NEW YORK (TheStreet) -- The Federal Reserve is expected to raise interest rates this year. Rising interest rates reduce the value of real assets like homes and most stocks. Value declines as interest rates rise because investors can get a higher return on their cash, which makes competing returns from real estate and stocks less attractive by comparison.
While it's true that most stocks see their value reduced by rising interest rates, there are a select group of stocks that actually benefit from rising interest rates. These stocks have large amounts of cash invested in short-term interest-bearing securities. When interest rates rise, they benefit as earnings increase due to rising yields on their short-term cash. Banks, insurance companies, and payroll companies all have large pools of cash that are often invested in short-term debt securities.
Banks benefit from the spread on the interest yield they pay depositors and the interest yield they get from investing depositors money. Insurance companies will see earnings rise from their invested float -- premium revenue that has been collected and is being held until claims come in and the insurance company has to pay out. Payroll companies also have a large float as well as they take prepayments from companies for payroll and hold it until they must pay it out when employee payroll comes due.
This article will explore a dominant bank, payroll company, and insurer -- all of whom stand to benefit from rising interest rates. All three of these companies have long dividend histories which makes them likely to continue to pay rising dividends to shareholders. All three are suitable considerations for a hedge against rising interest rates when building your dividend growth portfolio.
Chubb Corporation sells home, car, business, and supplemental health insurance policies through its network of independent dealers in North and South America, Australia, Europe, and Asia. Though Chubb is a global insurance company, about 75% of its revenue comes from the United States.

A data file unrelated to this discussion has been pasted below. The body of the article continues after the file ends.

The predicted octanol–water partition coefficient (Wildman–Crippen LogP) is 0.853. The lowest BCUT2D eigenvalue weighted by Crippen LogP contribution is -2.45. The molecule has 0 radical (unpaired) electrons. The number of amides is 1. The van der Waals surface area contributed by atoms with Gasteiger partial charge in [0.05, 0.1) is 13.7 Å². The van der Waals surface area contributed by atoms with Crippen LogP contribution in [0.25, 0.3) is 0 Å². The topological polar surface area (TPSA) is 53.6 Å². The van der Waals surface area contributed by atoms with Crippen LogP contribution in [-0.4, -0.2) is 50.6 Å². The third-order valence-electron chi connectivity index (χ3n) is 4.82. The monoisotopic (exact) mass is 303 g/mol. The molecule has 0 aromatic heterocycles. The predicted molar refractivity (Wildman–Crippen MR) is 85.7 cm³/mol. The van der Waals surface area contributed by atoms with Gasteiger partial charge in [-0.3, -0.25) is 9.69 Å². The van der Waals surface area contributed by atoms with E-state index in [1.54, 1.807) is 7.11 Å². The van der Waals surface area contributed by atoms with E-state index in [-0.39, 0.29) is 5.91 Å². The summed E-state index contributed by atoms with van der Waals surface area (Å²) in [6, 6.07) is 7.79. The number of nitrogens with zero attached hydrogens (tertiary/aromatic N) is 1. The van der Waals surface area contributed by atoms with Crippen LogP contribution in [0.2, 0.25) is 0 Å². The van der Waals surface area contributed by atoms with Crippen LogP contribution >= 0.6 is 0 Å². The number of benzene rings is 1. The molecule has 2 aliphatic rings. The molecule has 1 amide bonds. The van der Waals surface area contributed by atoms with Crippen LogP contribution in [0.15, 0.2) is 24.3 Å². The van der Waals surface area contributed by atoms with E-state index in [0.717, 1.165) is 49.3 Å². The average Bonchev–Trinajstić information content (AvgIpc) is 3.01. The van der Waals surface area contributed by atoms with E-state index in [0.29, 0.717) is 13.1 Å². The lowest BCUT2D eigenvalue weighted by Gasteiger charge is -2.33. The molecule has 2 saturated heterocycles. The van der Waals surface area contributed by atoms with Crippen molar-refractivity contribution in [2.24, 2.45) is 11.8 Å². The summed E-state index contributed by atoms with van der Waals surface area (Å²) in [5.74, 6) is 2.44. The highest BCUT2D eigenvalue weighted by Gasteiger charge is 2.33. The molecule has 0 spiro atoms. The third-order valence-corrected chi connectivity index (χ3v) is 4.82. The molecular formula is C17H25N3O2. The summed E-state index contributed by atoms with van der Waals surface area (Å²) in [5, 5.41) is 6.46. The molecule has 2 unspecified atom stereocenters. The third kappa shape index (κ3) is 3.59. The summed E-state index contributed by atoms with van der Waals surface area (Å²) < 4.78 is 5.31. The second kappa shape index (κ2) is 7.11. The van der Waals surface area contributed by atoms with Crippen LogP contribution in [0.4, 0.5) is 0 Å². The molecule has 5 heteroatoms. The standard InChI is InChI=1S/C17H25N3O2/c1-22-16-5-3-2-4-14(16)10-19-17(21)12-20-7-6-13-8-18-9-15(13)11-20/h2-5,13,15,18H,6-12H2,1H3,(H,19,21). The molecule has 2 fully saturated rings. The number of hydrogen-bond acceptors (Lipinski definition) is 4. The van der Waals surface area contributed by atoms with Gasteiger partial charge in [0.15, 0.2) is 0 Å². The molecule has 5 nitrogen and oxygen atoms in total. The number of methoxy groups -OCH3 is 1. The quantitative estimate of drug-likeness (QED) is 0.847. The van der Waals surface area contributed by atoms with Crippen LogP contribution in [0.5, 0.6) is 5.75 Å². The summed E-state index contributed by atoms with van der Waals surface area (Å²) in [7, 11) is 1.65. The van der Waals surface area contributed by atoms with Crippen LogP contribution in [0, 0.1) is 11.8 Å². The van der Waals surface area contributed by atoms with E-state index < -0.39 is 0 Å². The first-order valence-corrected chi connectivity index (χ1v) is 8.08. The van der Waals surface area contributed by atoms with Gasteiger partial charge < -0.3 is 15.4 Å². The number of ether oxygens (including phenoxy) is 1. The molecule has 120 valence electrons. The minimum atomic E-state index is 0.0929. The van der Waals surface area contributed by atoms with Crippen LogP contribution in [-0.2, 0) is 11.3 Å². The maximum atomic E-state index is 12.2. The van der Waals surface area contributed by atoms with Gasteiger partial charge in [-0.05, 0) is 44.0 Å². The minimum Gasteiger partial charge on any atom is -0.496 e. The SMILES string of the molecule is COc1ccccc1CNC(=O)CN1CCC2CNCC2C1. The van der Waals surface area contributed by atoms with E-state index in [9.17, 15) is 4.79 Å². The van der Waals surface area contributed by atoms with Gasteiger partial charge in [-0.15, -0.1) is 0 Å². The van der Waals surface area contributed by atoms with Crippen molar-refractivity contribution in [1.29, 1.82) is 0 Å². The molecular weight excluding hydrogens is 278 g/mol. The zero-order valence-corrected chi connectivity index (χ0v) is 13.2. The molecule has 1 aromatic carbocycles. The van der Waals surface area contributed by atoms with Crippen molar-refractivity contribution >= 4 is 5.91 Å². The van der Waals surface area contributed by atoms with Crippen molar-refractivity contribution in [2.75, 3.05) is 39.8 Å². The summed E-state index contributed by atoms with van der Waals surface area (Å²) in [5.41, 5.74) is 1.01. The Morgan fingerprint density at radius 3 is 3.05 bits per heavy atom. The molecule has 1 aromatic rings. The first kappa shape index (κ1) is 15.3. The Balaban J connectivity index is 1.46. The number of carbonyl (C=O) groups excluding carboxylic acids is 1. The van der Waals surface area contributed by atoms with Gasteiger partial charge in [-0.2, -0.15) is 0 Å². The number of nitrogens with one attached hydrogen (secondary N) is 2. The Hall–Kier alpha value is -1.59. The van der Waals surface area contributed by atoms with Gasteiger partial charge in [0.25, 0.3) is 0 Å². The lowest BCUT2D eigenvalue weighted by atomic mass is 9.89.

Chubb Corporation is among the most stable and conservative insurers. The company has posted a combined ratio under 100% every year since 2002. The combined ratio is calculated as the sum of claims paid and operating expenses divided by premium revenue earned. When the combined ratio is under 100% it means an insurer is writing profitable policies -- something Chubb has done every year since 2002.
The company has 89% of its investments in fixed income securities and 3% in short-term securities for a total of 92% of its investable assets in debt securities. The company's fixed income portfolio has an average maturity of between 4 and 5 years. The relatively short maturity of the company's fixed income portfolio reduces the downside effects of interest rate effects on longer-term bonds. The company's fixed income after-tax yield is just 2.65%. Rising interest rates will push this number significantly higher.
Chubb Corporation is a timely investment. The company is a Dividend Aristocrat and favorite of The 8 Rules of Dividend Investing thanks to its 33 consecutive years of dividend increases, low price-to-earnings ratio of 11.8, and 10% a year compound book-value per share growth over the last decade. In addition, Chubb is a very shareholder-friendly company. The company's stock has a 2.3% dividend yield, and management has repurchased an average of over 6% of shares outstanding a year over the last decade. With stronger cash flows from rising interest rates, share repurchases could actually increase in coming years.